One of Washington’s greatest assets during the American Revolution and his presidency afterward, was his ability to inspire the confidence and alignment needed to gather political and financial support from so many diverse stakeholder groups including the Continental Congress, the American public, the French government, and his own soldiers.  Perhaps this peculiar, yet easily controlled side project was precisely what enabled Washington to stay in the confident, decisive mindset that his leadership role demanded.

3. Washington Decided not to make himself supreme ruler of the United States. After risking his life to lead the American Revolution—often bravely putting himself directly in the line of fire—Washington shocked the entire world by voluntarily returning all his powers to the American people and their elected representatives.  It was a decision that even led his recently defeated foe, King George III, to comment that Washington was “the greatest character of his generation.” We will never know whether this decision was driven by altruism or a self-interested desire to be adored by history.  What we do know is that decision aligned perfectly with the pattern of decisions Washington established throughout his lifetime.  He was an exemplar of what Wharton professorAdam Grant

describes as “otherish”—people who are both highly giving and highly self-interested.

Regardless of how pure Washington’s motives may or may not have been, it’s easy to imagine a bright future for a world populated by leaders who treated every decision as an opportunity to reveal the high quality of their character.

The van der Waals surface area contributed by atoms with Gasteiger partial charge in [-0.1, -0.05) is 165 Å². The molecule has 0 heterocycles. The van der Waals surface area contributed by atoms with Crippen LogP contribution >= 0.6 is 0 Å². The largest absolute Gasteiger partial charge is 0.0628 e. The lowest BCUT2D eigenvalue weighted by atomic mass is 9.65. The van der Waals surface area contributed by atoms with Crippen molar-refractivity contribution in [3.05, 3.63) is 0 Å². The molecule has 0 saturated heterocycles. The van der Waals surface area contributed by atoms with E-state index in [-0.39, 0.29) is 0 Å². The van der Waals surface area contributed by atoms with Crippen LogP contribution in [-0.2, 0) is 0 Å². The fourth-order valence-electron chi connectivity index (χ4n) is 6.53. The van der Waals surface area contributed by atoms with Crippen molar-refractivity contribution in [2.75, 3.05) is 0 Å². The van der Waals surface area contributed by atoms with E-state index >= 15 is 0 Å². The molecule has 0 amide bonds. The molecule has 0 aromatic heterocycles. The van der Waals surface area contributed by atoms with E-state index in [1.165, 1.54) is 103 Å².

About bambooinnovator
Kee Koon Boon (“KB”) is the co-founder and director of HERO Investment Management which provides specialized fund management and investment advisory services to the ARCHEA Asia HERO Innovators Fund (, the only Asian SMID-cap tech-focused fund in the industry. KB is an internationally featured investor rooted in the principles of value investing for over a decade as a fund manager and analyst in the Asian capital markets who started his career at a boutique hedge fund in Singapore where he was with the firm since 2002 and was also part of the core investment committee in significantly outperforming the index in the 10-year-plus-old flagship Asian fund. He was also the portfolio manager for Asia-Pacific equities at Korea’s largest mutual fund company. Prior to setting up the H.E.R.O. Innovators Fund, KB was the Chief Investment Officer & CEO of a Singapore Registered Fund Management Company (RFMC) where he is responsible for listed Asian equity investments. KB had taught accounting at the Singapore Management University (SMU) as a faculty member and also pioneered the 15-week course on Accounting Fraud in Asia as an official module at SMU. KB remains grateful and honored to be invited by Singapore’s financial regulator Monetary Authority of Singapore (MAS) to present to their top management team about implementing a world’s first fact-based forward-looking fraud detection framework to bring about benefits for the capital markets in Singapore and for the public and investment community. KB also served the community in sharing his insights in writing articles about value investing and corporate governance in the media that include Business Times, Straits Times, Jakarta Post, Manual of Ideas, Investopedia, TedXWallStreet. He had also presented in top investment, banking and finance conferences in America, Italy, Sydney, Cape Town, HK, China. He has trained CEOs, entrepreneurs, CFOs, management executives in business strategy & business model innovation in Singapore, HK and China.